Thursday, June 3, 2010


There is a lot of talk, from time to time, about the fairness of various salaries.

Imagine what you'd like the distribution of wealth to be:

Now imagine that you've managed to elect a government which can enforce this distribution.

Now suppose that Kevin Pietersen is playing in a cricket match, and charges £1 to watch it.

Suppose 100 000 people turn up.

Everyone is happier as a result.

KP is £100 000 richer, and has presumably enjoyed his cricket match.
Those watching have had a nice day out. They chose to pay £1, and would presumably choose to do it again. They are unlikely to miss their £1.

So, since everyone is happier, how can this new distribution be less fair than the original?

This argument is known as the Wilt Chamberlain Argument, after a famous baseball player.

I'm not sure what it shows.

Things it might show are:

There is no optimal distribution of wealth, because given any distribution where 100 000 people are able to pay £1 to watch a day's cricket, we can think of a better one.

The optimal distribution of wealth is where KP has all the money, and no one else can afford £1 to watch him play.

I'm stuck.

1 comment:

  1. I think the following observations suffice to de-fang the argument. Your mileage may vary. I've left the actual reasoning implicit; if I've thereby left it insufficiently clear, I can try to clarify but not until at least this evening.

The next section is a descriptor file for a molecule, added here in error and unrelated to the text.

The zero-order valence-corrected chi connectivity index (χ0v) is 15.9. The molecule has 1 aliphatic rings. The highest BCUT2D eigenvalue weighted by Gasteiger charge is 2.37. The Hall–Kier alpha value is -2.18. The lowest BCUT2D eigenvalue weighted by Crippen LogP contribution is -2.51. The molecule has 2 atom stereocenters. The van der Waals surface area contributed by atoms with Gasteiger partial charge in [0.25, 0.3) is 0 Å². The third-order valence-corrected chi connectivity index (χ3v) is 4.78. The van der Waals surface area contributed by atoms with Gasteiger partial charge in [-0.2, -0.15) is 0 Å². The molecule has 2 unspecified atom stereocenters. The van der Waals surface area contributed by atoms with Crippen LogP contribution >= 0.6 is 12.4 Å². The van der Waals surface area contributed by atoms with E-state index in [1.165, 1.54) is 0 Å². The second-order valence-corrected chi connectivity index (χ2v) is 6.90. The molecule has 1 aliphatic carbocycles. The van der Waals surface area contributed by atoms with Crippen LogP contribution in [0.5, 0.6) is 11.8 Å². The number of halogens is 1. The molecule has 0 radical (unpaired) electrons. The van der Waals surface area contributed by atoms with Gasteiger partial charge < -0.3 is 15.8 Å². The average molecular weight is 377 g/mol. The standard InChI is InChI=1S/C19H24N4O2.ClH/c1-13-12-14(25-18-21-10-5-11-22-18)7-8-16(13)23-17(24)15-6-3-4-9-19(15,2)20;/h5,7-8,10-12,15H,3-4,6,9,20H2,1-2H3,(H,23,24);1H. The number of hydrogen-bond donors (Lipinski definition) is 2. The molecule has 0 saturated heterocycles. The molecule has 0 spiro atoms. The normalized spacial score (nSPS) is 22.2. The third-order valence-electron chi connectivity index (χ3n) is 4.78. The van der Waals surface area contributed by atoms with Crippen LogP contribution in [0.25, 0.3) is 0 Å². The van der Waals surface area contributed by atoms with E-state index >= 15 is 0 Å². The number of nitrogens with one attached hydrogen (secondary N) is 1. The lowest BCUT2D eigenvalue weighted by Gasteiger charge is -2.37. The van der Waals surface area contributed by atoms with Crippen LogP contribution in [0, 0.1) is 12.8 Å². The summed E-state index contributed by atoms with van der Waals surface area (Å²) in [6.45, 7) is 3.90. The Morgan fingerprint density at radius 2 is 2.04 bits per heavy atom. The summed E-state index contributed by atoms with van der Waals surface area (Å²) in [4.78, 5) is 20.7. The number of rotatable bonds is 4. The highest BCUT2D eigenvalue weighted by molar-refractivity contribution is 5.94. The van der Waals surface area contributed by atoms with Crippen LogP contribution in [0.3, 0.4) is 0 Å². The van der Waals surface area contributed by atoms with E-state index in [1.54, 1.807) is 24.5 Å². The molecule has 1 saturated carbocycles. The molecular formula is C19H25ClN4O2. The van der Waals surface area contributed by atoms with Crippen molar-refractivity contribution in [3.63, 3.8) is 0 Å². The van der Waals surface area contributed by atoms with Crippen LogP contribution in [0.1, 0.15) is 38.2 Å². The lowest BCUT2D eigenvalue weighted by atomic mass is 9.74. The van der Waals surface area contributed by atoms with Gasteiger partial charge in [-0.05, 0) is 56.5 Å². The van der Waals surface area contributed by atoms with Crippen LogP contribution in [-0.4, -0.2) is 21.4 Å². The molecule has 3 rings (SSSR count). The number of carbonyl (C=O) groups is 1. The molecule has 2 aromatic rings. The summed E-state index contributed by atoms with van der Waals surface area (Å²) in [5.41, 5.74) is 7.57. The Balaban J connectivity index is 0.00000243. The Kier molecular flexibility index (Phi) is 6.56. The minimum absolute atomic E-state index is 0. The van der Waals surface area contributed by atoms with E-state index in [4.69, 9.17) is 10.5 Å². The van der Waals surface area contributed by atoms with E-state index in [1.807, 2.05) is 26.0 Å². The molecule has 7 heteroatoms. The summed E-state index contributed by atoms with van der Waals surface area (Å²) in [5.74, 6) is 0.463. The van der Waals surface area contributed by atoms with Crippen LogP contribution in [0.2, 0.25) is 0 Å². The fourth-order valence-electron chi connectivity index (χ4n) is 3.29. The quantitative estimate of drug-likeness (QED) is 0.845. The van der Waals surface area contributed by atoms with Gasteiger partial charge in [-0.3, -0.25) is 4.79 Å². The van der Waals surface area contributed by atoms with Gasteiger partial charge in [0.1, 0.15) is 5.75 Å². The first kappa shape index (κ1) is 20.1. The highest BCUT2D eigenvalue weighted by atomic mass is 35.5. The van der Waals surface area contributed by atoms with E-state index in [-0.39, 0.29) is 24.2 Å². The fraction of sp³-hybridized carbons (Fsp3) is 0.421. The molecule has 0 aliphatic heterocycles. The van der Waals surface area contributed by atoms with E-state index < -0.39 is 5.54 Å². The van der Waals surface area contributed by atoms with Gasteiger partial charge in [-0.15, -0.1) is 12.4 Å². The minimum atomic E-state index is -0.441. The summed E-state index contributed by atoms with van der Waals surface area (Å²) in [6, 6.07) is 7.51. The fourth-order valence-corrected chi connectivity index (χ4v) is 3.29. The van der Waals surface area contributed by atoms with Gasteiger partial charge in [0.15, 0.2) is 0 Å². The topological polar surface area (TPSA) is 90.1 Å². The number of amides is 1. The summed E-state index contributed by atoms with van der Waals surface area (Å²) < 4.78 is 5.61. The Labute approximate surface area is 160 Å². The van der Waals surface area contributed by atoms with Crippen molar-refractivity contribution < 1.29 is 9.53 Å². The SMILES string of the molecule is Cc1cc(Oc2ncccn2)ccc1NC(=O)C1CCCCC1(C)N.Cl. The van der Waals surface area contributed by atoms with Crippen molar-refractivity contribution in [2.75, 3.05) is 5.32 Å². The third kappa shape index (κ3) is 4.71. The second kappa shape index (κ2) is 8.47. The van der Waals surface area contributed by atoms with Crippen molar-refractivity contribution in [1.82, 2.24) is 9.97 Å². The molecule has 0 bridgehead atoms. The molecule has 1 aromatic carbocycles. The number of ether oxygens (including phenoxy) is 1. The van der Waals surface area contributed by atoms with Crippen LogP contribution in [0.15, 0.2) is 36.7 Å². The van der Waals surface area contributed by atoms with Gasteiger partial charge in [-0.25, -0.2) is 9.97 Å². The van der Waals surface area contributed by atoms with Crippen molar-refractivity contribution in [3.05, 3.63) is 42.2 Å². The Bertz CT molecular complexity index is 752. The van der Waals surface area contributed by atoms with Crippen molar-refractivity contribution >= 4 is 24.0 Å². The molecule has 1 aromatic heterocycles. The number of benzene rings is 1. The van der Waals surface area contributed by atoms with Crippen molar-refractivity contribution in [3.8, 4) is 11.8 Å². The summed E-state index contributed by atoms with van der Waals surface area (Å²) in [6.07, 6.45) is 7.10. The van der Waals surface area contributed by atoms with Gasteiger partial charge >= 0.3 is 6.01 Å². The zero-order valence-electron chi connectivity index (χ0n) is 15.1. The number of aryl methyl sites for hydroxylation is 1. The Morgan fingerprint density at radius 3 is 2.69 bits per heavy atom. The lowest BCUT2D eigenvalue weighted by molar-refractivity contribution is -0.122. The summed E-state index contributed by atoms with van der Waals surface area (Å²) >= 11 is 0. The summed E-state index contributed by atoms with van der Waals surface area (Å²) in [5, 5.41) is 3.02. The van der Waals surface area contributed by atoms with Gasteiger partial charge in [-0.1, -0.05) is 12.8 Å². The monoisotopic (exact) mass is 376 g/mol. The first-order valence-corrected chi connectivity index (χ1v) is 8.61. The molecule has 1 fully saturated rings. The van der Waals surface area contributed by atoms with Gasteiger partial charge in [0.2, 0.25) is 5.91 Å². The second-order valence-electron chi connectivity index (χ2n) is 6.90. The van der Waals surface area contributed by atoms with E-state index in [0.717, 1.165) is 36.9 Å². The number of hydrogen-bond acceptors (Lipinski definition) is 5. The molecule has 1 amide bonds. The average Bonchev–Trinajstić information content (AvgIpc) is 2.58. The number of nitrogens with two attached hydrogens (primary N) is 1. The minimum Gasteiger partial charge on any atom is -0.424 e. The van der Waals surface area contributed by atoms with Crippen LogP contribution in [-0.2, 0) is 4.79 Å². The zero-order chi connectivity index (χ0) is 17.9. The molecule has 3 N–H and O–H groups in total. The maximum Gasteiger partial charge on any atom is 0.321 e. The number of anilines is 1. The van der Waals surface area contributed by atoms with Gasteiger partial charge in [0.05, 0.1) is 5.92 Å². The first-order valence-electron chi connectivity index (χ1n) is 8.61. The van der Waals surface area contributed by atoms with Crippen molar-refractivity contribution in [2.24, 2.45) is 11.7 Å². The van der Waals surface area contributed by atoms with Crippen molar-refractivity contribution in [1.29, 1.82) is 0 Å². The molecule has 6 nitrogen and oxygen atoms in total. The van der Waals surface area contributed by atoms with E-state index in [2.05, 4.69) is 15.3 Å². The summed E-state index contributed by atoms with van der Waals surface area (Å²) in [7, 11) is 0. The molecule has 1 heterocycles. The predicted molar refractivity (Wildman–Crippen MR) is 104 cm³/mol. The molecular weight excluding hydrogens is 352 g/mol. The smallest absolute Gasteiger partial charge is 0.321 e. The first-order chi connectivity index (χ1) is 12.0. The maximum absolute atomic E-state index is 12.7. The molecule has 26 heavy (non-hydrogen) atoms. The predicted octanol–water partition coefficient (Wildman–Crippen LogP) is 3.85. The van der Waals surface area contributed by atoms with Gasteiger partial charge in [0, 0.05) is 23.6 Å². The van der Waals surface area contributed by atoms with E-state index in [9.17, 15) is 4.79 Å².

1. He doesn't need to have all the money for other people not to want to pay £1 to watch him play any more.

    2. The following two propositions are not the same. (1) "When A is replaced by B, everyone involved is happy about it". (2) "Everyone involved is happier with B than with A". (Because people -- including clever and sensible people -- do not have anything like perfect insight into their preferences.)

    3. All those people might well pay £1 to watch Pietersen play cricket. But not if they were already spending £1000/year watching him play. (Probably not if they were already spending £10/year watching him play, at £1 a time.)

    4. One thing people value is *not* having what they do with their money laid down by the government (or anyone else), so while there might be an optimal distribution of wealth there probably isn't an optimal situation in which the government enforces a particular distribution of wealth.